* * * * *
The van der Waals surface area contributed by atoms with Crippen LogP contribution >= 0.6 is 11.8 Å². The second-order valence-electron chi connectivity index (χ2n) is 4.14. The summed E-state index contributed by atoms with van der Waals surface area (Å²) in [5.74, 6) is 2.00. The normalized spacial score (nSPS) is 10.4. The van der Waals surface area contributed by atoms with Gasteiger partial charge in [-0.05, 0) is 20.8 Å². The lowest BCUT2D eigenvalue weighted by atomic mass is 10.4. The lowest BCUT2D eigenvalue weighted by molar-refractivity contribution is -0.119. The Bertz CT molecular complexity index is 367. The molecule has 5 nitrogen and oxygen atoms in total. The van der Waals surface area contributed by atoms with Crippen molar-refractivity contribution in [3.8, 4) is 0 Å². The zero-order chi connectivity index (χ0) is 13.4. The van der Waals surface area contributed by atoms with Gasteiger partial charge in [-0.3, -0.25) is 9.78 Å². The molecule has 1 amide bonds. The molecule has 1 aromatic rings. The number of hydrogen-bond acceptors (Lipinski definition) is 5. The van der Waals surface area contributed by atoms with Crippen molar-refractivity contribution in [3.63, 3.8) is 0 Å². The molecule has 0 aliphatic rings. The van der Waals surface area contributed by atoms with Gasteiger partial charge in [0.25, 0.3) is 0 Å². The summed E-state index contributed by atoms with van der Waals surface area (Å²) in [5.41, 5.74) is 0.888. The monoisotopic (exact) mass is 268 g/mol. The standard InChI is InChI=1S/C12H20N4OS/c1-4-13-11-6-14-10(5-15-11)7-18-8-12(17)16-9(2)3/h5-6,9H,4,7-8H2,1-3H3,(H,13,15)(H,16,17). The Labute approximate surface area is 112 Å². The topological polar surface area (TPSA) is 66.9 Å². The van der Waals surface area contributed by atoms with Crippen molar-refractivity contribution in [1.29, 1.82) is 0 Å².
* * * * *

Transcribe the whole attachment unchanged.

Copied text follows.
The van der Waals surface area contributed by atoms with Crippen LogP contribution >= 0.6 is 11.8 Å². The second-order valence-electron chi connectivity index (χ2n) is 4.14. The summed E-state index contributed by atoms with van der Waals surface area (Å²) in [5.74, 6) is 2.00. The normalized spacial score (nSPS) is 10.4. The van der Waals surface area contributed by atoms with Gasteiger partial charge in [-0.05, 0) is 20.8 Å². The lowest BCUT2D eigenvalue weighted by atomic mass is 10.4. The lowest BCUT2D eigenvalue weighted by molar-refractivity contribution is -0.119. The Bertz CT molecular complexity index is 367. The molecule has 5 nitrogen and oxygen atoms in total. The van der Waals surface area contributed by atoms with Crippen molar-refractivity contribution in [3.8, 4) is 0 Å². The zero-order chi connectivity index (χ0) is 13.4. The van der Waals surface area contributed by atoms with Gasteiger partial charge in [-0.3, -0.25) is 9.78 Å². The molecule has 1 amide bonds. The molecule has 1 aromatic rings. The number of hydrogen-bond acceptors (Lipinski definition) is 5. The van der Waals surface area contributed by atoms with Crippen molar-refractivity contribution in [3.63, 3.8) is 0 Å². The molecule has 0 aliphatic rings. The van der Waals surface area contributed by atoms with Gasteiger partial charge in [0.25, 0.3) is 0 Å². The summed E-state index contributed by atoms with van der Waals surface area (Å²) in [5.41, 5.74) is 0.888. The monoisotopic (exact) mass is 268 g/mol. The standard InChI is InChI=1S/C12H20N4OS/c1-4-13-11-6-14-10(5-15-11)7-18-8-12(17)16-9(2)3/h5-6,9H,4,7-8H2,1-3H3,(H,13,15)(H,16,17). The Labute approximate surface area is 112 Å². The topological polar surface area (TPSA) is 66.9 Å². The van der Waals surface area contributed by atoms with Crippen molar-refractivity contribution in [1.29, 1.82) is 0 Å².